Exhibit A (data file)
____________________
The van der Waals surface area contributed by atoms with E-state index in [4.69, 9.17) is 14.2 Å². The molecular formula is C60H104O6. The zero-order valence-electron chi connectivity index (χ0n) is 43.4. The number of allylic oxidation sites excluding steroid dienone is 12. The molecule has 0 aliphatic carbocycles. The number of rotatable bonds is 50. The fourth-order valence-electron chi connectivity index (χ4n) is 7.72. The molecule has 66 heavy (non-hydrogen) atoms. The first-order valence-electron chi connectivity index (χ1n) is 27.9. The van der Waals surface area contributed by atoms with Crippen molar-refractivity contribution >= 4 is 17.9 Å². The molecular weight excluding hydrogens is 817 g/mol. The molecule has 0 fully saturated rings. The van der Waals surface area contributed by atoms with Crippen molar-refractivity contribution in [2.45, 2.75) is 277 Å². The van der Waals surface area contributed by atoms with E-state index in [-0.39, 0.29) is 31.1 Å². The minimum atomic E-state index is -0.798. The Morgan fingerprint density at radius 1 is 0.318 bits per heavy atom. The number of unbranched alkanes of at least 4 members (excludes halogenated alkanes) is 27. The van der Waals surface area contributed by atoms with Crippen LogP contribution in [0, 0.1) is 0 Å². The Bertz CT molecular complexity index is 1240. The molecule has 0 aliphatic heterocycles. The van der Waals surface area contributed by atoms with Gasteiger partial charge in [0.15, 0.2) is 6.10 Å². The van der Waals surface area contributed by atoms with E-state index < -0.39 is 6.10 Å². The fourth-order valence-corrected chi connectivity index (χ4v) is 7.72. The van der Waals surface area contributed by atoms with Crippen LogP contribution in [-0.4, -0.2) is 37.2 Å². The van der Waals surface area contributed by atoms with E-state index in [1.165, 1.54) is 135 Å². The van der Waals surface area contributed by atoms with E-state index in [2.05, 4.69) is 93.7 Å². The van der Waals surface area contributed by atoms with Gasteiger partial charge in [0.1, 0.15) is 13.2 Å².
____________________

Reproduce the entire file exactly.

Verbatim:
The van der Waals surface area contributed by atoms with E-state index in [4.69, 9.17) is 14.2 Å². The molecular formula is C60H104O6. The zero-order valence-electron chi connectivity index (χ0n) is 43.4. The number of allylic oxidation sites excluding steroid dienone is 12. The molecule has 0 aliphatic carbocycles. The number of rotatable bonds is 50. The fourth-order valence-electron chi connectivity index (χ4n) is 7.72. The molecule has 66 heavy (non-hydrogen) atoms. The first-order valence-electron chi connectivity index (χ1n) is 27.9. The van der Waals surface area contributed by atoms with Crippen molar-refractivity contribution >= 4 is 17.9 Å². The molecular weight excluding hydrogens is 817 g/mol. The molecule has 0 fully saturated rings. The van der Waals surface area contributed by atoms with Crippen molar-refractivity contribution in [2.45, 2.75) is 277 Å². The van der Waals surface area contributed by atoms with E-state index in [-0.39, 0.29) is 31.1 Å². The minimum atomic E-state index is -0.798. The Morgan fingerprint density at radius 1 is 0.318 bits per heavy atom. The number of unbranched alkanes of at least 4 members (excludes halogenated alkanes) is 27. The van der Waals surface area contributed by atoms with Crippen LogP contribution in [0, 0.1) is 0 Å². The Bertz CT molecular complexity index is 1240. The molecule has 0 aliphatic heterocycles. The van der Waals surface area contributed by atoms with Gasteiger partial charge in [0.15, 0.2) is 6.10 Å². The van der Waals surface area contributed by atoms with E-state index < -0.39 is 6.10 Å². The fourth-order valence-corrected chi connectivity index (χ4v) is 7.72. The van der Waals surface area contributed by atoms with Crippen LogP contribution in [-0.4, -0.2) is 37.2 Å². The van der Waals surface area contributed by atoms with E-state index in [1.165, 1.54) is 135 Å². The van der Waals surface area contributed by atoms with E-state index in [2.05, 4.69) is 93.7 Å². The van der Waals surface area contributed by atoms with Gasteiger partial charge in [0.1, 0.15) is 13.2 Å².